As part of NY1's Jazz Lives Here coverage, Arts Reporter Stephanie Simon took a day-long tour of the world of jazz in New York City. Following is Part 6 of her six-part series.
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By Sunday afternoon, the previous night’s revelers may be taking it easy, but many jazz musicians are bringing jams into their own homes.
In Park Slope, Brooklyn, latin jazz great Arturo O'Farrill is leading a jam session with his two sons and their schoolmate.
O’Farrill’s children originally did not want to be musicians, but can now improvise and hold their own.
“I think I chose the drums because I figured it would be the most annoying, but I ended up really enjoying playing drums,” says Zak O’Farrill, Arturo’s son.
Another son, Adam O’Farrill, plays the trumpet.
“I just think it's the coolest instrument. It's better than every other instrument,” says Adam O’Farrill. “It just has a big sound. It's nice and shiny.”
Arturo O’Farrill encourages a little family harmony.
“I feel like jazz should be about family, and families should gather around the drum set and put a couple of logs on it. No offense Zak, please, I didn’t mean anything by that,” says Arturo O’Farrill.
The renowned leader of two orchestras contributes his own opinion on the best jazz instrument.
“Because they all think their instrument is the best, when we all know the piano is the Rolls Royce. That's the problem,” says Arturo O’Farrill. “The one who plays the bass, she thinks the bass is the bomb. The one playing the trumpet, ‘Oh, it's all shiny.’ The drummer's like, ‘yeah.’ No man, the piano gave birth to all of us. That’s the thing they don’t understand.”
While O’Farrill’s bands play on beautiful stages at Symphony Space and Birdland, what happens in his home is extra special.
“What goes on in this house is insane,” says Arturo O’Farrill. “Sometimes, it's like the mad conservatory. We have jam sessions going on this floor. On the first floor we have a trumpet lesson and the third floor, a piano lesson. Somebody might be composing somewhere in the corner.”
“To me, that's what jazz is about. Jazz is about those great virtues and values that keep us real,” continues O’Farrill. “It began as a very distinct and solid aesthetic, and so I think we need to protect that and love it. And that's why to me hearing young people play music is always the greatest feeling for me.”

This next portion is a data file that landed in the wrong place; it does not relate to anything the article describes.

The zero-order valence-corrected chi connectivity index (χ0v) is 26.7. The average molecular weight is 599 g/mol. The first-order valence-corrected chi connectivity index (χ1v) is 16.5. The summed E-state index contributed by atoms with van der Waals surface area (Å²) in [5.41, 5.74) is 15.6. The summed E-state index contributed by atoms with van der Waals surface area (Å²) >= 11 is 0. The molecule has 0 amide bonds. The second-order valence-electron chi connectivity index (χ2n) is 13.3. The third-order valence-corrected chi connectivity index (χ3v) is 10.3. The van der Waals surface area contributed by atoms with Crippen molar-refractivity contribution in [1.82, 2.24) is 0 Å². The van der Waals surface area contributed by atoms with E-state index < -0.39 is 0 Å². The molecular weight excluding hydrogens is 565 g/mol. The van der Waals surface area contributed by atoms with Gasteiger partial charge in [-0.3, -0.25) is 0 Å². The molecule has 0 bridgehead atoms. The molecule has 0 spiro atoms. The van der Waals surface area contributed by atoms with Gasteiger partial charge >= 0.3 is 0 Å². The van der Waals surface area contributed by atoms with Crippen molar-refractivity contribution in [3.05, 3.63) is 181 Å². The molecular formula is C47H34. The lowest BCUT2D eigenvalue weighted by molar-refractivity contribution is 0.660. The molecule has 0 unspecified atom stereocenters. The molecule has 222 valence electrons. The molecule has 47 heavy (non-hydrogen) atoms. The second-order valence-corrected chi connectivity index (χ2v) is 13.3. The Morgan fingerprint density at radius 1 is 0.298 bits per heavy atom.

Leaving the family to their impromptu concert, the crew heads to Queens to another jazz party at a famous musical house.
In Louis Armstrong's home in Queens, decades after the trumpeter’s death, people are still working to keep the music alive. On Sunday, "The Festival of New Trumpet Music" is paying tribute to Satchmo.
It’s a groove that Armstrong's longtime publicist Phoebe Jacobs could dig.
“It's exciting to hear three great trumpet players capture the spirit of Louis Armstrong and do completely different arrangement that he ever performed, making you realize that Louis is still alive,” says Jacobs, a member of the Louis Armstrong Educational Foundation.
Festival founder Dave Douglass was also hearing plenty of high notes.
“Eddie Allan has written a whole new book of music that are rearrangements of Louis Armstrong’s music,” says Douglass. “So what he's decided to do is make a three-trumpet group with Cecil Bridgewater and James Zoler, and as you can hear in the background, it's being presented in Louis's garden, this beautiful program of music.”
The 24-hour jazz marathon ends at Berta Alloway's house party in Harlem.
Inside Alloway's, the music is in full groove. She does not sing or play, but the jazz promoter and booker is known from making music happen, and often brings her work home.
“Well, we have Sunday jams here, the people in the neighborhood come by and the musicians get together and do a Sunday jam from 4 to 8 o’clock, and it’s just great,” says Alloway. “I have chicken and cole slaw today.”
Alloway's been hosting such parties for years, and is credited with helping bring live music back to Harlem in the early- to mid-1990s by booking acts, coordinating jam sessions and attracting tourists and locals to clubs.
A regular performer at the clubs and Alloway’s roost is the booker’s own daughter, "Lady Cantrese."
“A great thing is that the musicians all love her so they'll all come here just on the strength of love,” says Lady Cantrese. “You know, the love for Berta because she is jazz, she brought jazz back to Harlem when Harlem music was dying. So this is where it’s at, always.”
At the 25th hour, the crew is enjoying it so much that they’re still at Alloway’s party.
Lady Cantrese understands, since this is the environment where she grew up and started singing.
“Growing up, my mom always had people had people at the house. We always had music, always hosting and celebrating something, celebrating life, and she loves the music,” says Lady Cantrese. “So if we can’t here it at the nightclub, you can hear it here.”
After 25 hours, New York City has proven to be both heart and home to the best of jazz. And when there's jazz playing, it always feels like home.